Part 1 , Part 2 , Part 3 , Part 4 , Part 5

Buffered Channels in Go are similar to unbuffered channels, but they allow a writer to write without blocking if the channel is not full, which can be useful for concurrent data processing where the reader needs to be decoupled. However, using buffered channels can consume memory even when the buffer is empty, so they should be used with care. Nevertheless, they can be more efficient than unbuffered channels if the necessary amount of memory is known beforehand.


package main

import (

func main() {
	iMax, jMax := 10, 10
	// create a buffered channel to store the products of two numbers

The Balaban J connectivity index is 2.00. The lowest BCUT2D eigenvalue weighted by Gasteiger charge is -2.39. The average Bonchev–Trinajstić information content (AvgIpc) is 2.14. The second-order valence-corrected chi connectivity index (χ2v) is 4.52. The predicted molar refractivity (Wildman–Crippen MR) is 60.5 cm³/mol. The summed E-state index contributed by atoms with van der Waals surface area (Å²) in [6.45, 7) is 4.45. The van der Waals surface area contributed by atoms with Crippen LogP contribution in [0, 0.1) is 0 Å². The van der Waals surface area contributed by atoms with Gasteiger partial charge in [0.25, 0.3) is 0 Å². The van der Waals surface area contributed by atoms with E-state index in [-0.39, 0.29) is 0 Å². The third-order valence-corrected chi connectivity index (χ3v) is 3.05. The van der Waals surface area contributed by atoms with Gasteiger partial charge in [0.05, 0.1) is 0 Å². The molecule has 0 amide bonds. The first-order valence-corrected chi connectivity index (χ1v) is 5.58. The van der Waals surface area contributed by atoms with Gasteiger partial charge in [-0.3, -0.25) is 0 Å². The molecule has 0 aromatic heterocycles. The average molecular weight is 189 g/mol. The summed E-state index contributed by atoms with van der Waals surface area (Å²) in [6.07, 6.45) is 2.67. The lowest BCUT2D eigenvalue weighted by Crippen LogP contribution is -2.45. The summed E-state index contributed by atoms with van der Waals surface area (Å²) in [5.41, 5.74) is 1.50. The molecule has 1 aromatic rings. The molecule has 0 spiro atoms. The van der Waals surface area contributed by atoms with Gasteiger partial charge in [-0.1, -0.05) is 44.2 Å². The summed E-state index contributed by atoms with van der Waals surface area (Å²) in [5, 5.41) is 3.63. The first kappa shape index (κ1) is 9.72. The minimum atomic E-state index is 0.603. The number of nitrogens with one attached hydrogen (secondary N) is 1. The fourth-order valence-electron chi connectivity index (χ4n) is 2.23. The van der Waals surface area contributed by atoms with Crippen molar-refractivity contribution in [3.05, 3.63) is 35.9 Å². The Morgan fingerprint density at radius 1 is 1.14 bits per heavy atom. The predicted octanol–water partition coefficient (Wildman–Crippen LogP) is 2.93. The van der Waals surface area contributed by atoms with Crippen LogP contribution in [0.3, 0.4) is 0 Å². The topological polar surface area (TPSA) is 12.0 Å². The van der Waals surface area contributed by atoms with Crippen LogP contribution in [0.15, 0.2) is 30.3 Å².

// the channel has the exact capacity of the number of products
	// that will be written to it
	productChan := make(chan int, iMax*jMax)
	wg := sync.WaitGroup{}
	// use many goroutines to compute the product of two numbers
	for i := 0; i < iMax; i++ {
		for j := 0; j < jMax; j++ {
			copyI, copyJ := i, j
			go func() {
				defer wg.Done()
				// send the product to an unbuffered channel
				productChan <- copyI * copyJ

	// wait here and allow all the go routines to finish
	// their work and write to the buffered channel
	// this is only possible because the channel is buffered
	// and has the exact capacity of the number of products
	// that will be written to it
	// close the channel to signal that no more products
	// will be written to it
	// the close signal will appended to the end of the channel
	// and the channel will stay open until all the products
	// are read from the channel

	// read the products from the channel
	// until the channel is closed
	for product := range productChan {